As I mentioned in an earlier post, I intend to use a recent Austin construction accident as a case study to highlight some of the issues in worksite injury cases. In that accident, Chatsworth Products was doing construction work on its plant. It hired a general contractor, who in turn hired L&O Electric to perform subcontract work. The injured party was an employee of L&O Electric and was killed when he was crushed between a wall and a metal cage on the front of a forklift. Presumably, someone drove the forklift and crushed the worker. The articles do not say who employed the driver of the forklift so we’ll make different assumptions for this series of posts. I am going to assume that the only act of negligence was the driving of the forklift. In the real world, there may be many other issues that contribute to the accident (history of accidents on the site, general contractor allowing the subs to not follow safety protocol, etc), but for purposes of these posts, I’m just assuming a one-time accident and safety violation and that the only entity liable is the one that employed the forklift driver.
In all of these on-the-job injury cases, the first question to determine is whether there is a worker’s compensation policy that bars the plaintiff from bringing the claim. Under the Texas worker’s compensation system, if an employer has worker’s comp then the worker’s comp is the exclusive remedy available to worker, and the worker can’t sue his employer. One of the keys to this is that for the worker’s comp to be the exclusive remedy, it must be a true worker’s comp policy. Many employers do not want to pay for true worker’s comp policies and instead offer an alternative. These are often called accident policies or something similar. These type of policies do not prevent claims from being filed.
A worker’s comp policy can generally be purchased in one of two-and-a-half ways. First, the employer that has hired the employee can purchase the worker’s comp policy. In our case, if L&O purchased the insurance then the worker couldn’t sue L&O. However, that policy would not protect others. Therefore, if the person that was driving the forklift was employed by the general contractor, another subcontractor or even the property owner, then the employee would still be able to sue any of those entities.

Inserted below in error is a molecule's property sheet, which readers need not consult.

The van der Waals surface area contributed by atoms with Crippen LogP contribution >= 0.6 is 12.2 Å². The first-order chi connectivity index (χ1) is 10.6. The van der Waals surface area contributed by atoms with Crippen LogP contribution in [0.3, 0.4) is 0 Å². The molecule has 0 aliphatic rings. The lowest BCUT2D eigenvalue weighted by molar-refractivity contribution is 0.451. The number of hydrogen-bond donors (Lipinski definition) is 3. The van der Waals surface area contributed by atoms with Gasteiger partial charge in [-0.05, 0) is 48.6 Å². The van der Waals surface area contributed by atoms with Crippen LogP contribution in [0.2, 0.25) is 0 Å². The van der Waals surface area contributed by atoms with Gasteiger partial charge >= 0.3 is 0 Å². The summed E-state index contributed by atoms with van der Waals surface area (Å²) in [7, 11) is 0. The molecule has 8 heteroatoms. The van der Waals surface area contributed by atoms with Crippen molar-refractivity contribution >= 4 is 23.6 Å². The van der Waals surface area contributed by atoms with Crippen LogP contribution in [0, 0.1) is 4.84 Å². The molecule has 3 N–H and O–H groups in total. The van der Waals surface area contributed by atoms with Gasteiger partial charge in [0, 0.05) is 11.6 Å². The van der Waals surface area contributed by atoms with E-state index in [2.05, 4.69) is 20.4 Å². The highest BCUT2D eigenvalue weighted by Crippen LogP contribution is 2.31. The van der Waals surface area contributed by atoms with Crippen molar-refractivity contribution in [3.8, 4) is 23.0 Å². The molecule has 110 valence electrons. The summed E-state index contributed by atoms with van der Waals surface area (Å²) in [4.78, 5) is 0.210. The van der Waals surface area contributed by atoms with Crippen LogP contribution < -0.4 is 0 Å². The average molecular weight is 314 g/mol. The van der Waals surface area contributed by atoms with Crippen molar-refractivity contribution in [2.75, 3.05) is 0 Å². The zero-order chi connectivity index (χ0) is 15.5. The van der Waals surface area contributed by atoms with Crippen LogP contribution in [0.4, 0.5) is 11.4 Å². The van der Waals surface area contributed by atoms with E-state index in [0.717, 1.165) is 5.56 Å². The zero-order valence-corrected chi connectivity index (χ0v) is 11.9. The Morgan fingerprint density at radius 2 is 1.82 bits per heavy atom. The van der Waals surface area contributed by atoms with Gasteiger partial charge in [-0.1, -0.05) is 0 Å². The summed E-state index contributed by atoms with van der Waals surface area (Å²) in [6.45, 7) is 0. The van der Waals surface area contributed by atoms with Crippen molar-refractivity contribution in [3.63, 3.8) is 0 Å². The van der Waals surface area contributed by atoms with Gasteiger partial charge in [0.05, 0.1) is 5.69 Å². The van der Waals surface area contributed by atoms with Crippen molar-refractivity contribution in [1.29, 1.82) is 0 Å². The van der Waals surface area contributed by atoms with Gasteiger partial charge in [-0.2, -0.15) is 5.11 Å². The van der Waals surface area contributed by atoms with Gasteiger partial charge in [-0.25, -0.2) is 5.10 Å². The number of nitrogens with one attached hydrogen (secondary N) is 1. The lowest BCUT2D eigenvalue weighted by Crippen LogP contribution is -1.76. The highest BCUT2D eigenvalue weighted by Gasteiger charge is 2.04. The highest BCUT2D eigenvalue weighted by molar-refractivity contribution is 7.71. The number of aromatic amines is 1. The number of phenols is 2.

Another popular situation is when the general contractor (or the property owner) purchases a worker’s compensation policy that covers all of the employees of all of the subcontractors. In this situation, courts have held that the worker’s comp policy provides protection for the general contractor and all of the subcontractors. Thus, if the general contractor in our case purchased a worker’s comp policy to cover everyone, then the L&O worker wouldn’t be able to sue the general contractor or any of the other subcontractors, even if one of their workers was the one that was driving the forklift.
And then there is the 1/2 situation. What if the premises owner, Chatsworth Products, was the one that purchased the worker’s comp insurance, and what if a Chatsworth employee was driving the forklift for regular Chatsworth business and ran over the worker? Is Chatsworth protected by that insurance policy? The answer is, “We don’t know.” In January 2007, the Texas Supreme Court was faced with this situation and decided that because the premises owner purchased the policy then it was the general contractor, as defined in the statute, and was protected. However, that case has received heavy criticism, and the Supreme Court has withdrawn the opinion. We won’t know how this hypothetical should be decided until the Supreme Court releases its new opinion.
So that’s the first question that must be asked in all construction or other on-the-job injuries. The answer to that question will determine whether a claim is even possible.
And I’ll add a disclaimer. This information is general and doesn’t create an attorney-client relationship. If you are faced with a similar situation call us or another attorney to get advice on your specific situation.